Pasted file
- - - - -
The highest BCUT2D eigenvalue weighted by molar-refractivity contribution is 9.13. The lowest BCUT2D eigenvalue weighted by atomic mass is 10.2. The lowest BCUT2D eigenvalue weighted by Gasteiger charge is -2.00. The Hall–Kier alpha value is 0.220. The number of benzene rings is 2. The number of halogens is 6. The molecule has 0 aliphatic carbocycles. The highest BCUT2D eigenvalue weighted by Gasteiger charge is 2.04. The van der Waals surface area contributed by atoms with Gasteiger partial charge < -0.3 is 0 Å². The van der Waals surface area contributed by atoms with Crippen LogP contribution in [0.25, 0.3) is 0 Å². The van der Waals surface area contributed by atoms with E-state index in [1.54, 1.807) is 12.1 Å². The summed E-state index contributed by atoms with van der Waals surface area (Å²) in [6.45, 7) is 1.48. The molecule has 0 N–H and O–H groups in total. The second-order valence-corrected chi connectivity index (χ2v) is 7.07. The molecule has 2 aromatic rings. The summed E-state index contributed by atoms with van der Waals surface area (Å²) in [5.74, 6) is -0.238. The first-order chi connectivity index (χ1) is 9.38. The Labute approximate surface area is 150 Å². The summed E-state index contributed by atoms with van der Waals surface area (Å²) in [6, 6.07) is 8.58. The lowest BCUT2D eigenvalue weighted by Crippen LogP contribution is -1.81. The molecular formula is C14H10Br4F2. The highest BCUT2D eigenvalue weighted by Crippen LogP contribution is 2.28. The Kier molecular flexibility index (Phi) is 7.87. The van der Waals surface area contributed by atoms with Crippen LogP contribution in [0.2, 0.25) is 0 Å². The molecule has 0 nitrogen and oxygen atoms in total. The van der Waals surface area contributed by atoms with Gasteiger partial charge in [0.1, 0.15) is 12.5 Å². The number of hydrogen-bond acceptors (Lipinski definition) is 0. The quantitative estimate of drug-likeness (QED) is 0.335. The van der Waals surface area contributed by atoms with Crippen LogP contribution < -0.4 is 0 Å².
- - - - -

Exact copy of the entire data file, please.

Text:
The highest BCUT2D eigenvalue weighted by molar-refractivity contribution is 9.13. The lowest BCUT2D eigenvalue weighted by atomic mass is 10.2. The lowest BCUT2D eigenvalue weighted by Gasteiger charge is -2.00. The Hall–Kier alpha value is 0.220. The number of benzene rings is 2. The number of halogens is 6. The molecule has 0 aliphatic carbocycles. The highest BCUT2D eigenvalue weighted by Gasteiger charge is 2.04. The van der Waals surface area contributed by atoms with Gasteiger partial charge < -0.3 is 0 Å². The van der Waals surface area contributed by atoms with Crippen LogP contribution in [0.25, 0.3) is 0 Å². The van der Waals surface area contributed by atoms with E-state index in [1.54, 1.807) is 12.1 Å². The summed E-state index contributed by atoms with van der Waals surface area (Å²) in [6.45, 7) is 1.48. The molecule has 0 N–H and O–H groups in total. The second-order valence-corrected chi connectivity index (χ2v) is 7.07. The molecule has 2 aromatic rings. The summed E-state index contributed by atoms with van der Waals surface area (Å²) in [5.74, 6) is -0.238. The first-order chi connectivity index (χ1) is 9.38. The Labute approximate surface area is 150 Å². The summed E-state index contributed by atoms with van der Waals surface area (Å²) in [6, 6.07) is 8.58. The lowest BCUT2D eigenvalue weighted by Crippen LogP contribution is -1.81. The molecular formula is C14H10Br4F2. The highest BCUT2D eigenvalue weighted by Crippen LogP contribution is 2.28. The Kier molecular flexibility index (Phi) is 7.87. The van der Waals surface area contributed by atoms with Crippen LogP contribution in [0.2, 0.25) is 0 Å². The molecule has 0 nitrogen and oxygen atoms in total. The van der Waals surface area contributed by atoms with Gasteiger partial charge in [0.1, 0.15) is 12.5 Å². The number of hydrogen-bond acceptors (Lipinski definition) is 0. The quantitative estimate of drug-likeness (QED) is 0.335. The van der Waals surface area contributed by atoms with Crippen LogP contribution < -0.4 is 0 Å².